Sends us your email and ideas

We have more than 300 emails for camp alumni, but over the last couple of years some of you have moved or changed your email accounts.

Please send your new email and emails of other alumni to so that we can update our list of camp alumni.

If you have an idea for a blog entry or wish to contribute other material like letters, recipes, diary entries, trip maps. . .send them my way.

If any links are broken, please tell me.

And don't be bashful. It's OK to comment. Really. It's OK.

Friday, October 19, 2018

Goodbye Depot

The old depot is no more.

Here are a few photos of the demolition of the trail depot/shop building earlier this week. They were taken by Camp Director Mat Klachefsky.

Mat says the plans for the new building aren't available just yet.

"I can tell you the new design is going to feel pretty familiar," he says. "A lot of the bold ideas that were being thrown around were abandoned in favour of something simpler."

A new depot has been in the works for about three years as the old building, known as the boathouse when it was built in 1966, was becoming overcrowded and no longer suitable for today's standards.

A new shop building was built between the dining hall and wellness centre about a year ago.

Here are three close-up photos of the old depot I took a year ago. . .

. . . and some more I've collected over the years.

Wednesday, February 28, 2018

A Memoir ~ YMCA Camp Stephens - Memories of the 1960s

Former camp director Hal Studholme says his memoir of camp in 1960s reflects a time in the world when so much was uncertain, but at camp you could find a temporary calm.

"I thought it was a very unique era in the world because we were talking about a nuclear war," Hal says. "And then you went down to Stephens and you were in a totally different world of kids and fun and the lake.

"It was so special that I thought I should write down about the people and the experience and share it with others."

Dedicated to camp cook Alfred "Davey" DavidMemories of the 1960s focuses on the lives of young people touched by time on the island.

"There is such an opportunity to forget yourself and immerse yourself in a world that helps children grow and where you grow yourself," Hal says. "And it's that experience that is unique to camping - it doesn't just have to be YMCA camping, it can be any camping - where  you get the chance to live in the outdoors and experience that, and then at the same time work with children and each other for growth and development."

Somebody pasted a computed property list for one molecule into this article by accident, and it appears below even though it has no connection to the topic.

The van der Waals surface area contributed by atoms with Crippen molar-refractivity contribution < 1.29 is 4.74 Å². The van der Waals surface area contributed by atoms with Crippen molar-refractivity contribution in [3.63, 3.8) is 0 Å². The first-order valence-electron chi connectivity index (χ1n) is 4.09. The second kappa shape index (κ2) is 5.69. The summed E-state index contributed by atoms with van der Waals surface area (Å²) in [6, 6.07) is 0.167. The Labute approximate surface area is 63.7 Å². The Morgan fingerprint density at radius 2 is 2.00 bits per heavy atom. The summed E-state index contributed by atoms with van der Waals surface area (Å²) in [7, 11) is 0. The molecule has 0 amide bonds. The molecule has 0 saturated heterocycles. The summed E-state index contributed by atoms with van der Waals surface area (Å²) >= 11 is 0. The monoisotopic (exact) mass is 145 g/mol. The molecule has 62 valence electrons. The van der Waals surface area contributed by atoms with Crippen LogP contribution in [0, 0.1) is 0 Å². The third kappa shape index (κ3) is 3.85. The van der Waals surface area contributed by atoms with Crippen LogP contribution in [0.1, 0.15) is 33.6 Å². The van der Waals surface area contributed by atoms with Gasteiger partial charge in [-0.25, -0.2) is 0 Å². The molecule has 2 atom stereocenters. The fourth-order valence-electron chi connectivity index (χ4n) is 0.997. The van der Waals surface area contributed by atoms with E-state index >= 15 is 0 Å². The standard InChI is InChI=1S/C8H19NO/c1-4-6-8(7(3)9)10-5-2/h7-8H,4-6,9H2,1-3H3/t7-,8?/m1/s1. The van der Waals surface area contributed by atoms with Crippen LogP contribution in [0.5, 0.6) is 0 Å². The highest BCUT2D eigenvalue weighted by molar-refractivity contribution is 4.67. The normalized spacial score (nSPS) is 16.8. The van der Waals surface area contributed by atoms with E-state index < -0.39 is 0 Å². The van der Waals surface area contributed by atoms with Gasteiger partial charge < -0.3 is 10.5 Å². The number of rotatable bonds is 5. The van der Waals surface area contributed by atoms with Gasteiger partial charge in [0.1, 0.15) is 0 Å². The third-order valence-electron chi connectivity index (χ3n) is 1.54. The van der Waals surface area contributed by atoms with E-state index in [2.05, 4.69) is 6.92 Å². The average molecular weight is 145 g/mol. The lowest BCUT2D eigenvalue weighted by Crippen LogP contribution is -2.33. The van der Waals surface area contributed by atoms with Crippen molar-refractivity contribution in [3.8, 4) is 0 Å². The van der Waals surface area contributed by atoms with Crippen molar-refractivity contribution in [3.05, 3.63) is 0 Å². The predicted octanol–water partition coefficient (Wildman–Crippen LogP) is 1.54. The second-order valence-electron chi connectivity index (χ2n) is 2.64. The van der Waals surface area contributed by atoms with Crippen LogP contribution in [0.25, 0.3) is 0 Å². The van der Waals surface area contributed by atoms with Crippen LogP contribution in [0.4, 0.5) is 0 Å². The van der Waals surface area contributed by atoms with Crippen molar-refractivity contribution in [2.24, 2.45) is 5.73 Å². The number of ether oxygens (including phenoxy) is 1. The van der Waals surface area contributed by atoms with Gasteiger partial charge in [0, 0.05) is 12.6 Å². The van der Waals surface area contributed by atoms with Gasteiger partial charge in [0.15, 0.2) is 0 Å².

He also says despite the passage of time and the changes at camp, there is still much the same.

"It allows you to find out who you are in the present an allows you to explore the possibilities of becoming whatever you might be and watch others become themselves as well."

Hal's memoir is available for $12.50. Hal has several copies available. Send him an email at

The book is also available online for $12.50 plus shipping. Click here to order.

For a selection of Hal's memoirs, see The History of Toilets.

Friday, January 12, 2018

"There is nowhere I'd rather be" - 1991 Girls Three Week Journal

The 1991 Girls Three Weeker: Left to right: Nicole, Heather, Shannon, Janice, Jessie, Lori, Jenny, Sophie and Cathy.

Here's the journal of the 1991 Girls Three-Week trip. 

Former camp director Bob Picken sent to me a couple of weeks ago. 

"I was cleaning out another filing cabinet and found the attached journal," Bob says. "I forgot I had it stashed away.  I thought it might make a good post on the alumni page.  I will have the original brought to camp this summer."

Our memories of these years on trail and at camp dims with the responsibilities of getting older, the challenges of being a parent  and our careers - and all the things life throws at us.

It puts a lot of distance from then to now. 

What doesn't change is the friendships.

"Trail is a chance for one to find oneself," Nicole Fenton writes on page 23. "It's also a chance to make the kind of friend you don't or almost never make in the city. A friend with whom you can be yourself, perfectly natural. They've seen you at your worst and at your very best."
Enjoy, Bruce

Trip "plaque" hanging in the depot.

Tuesday, May 2, 2017

Wildlife survival - If it moves eat it!

Culinary trailblazers.

I don't recall this ever happening, but then I'm getting older and perhaps I just like to remember only the stuff I like to remember.

So back in the mid-70s the powers-that-was sent us kids out on canoe trips armed with this cookbook and this advice: If you ran out of food and were caught in "survival situation" there was plenty of good eating to be had all around you.

Squirrels, chipmunks, birds and rabbits were just some of the tasty smorgusboard offerings you and your trail mates could chow down on when things got desperate--and so you didn't immediately eye up the littlest kid for the frying pan.

"Rabbits are easy to clean; pinch up enough of loose back skin to slit by shoving a knife through. Insert fingers and tear fragile skin apart completely around rabbit. Peel back lower half like a glove, disjointing tail when you come to it, and finally cutting off each hind foot."

Easy, peasy, huh?

"Do the same with the top part of the skin, loosening it and finally cutting off the head and forelegs. Then pull animal open at the ribs and flip out the entrails, retrieving heart and liver. You can also cut out the small waxy gland between the foreleg and body. Roast or fry the remaining meat."

Just serve with a sprig of rosemary and room temperature Merlot.

Bon appétit!

Wait. There's more. The forest is a veritable buffet.

Who wouldn't want beaver on a plate?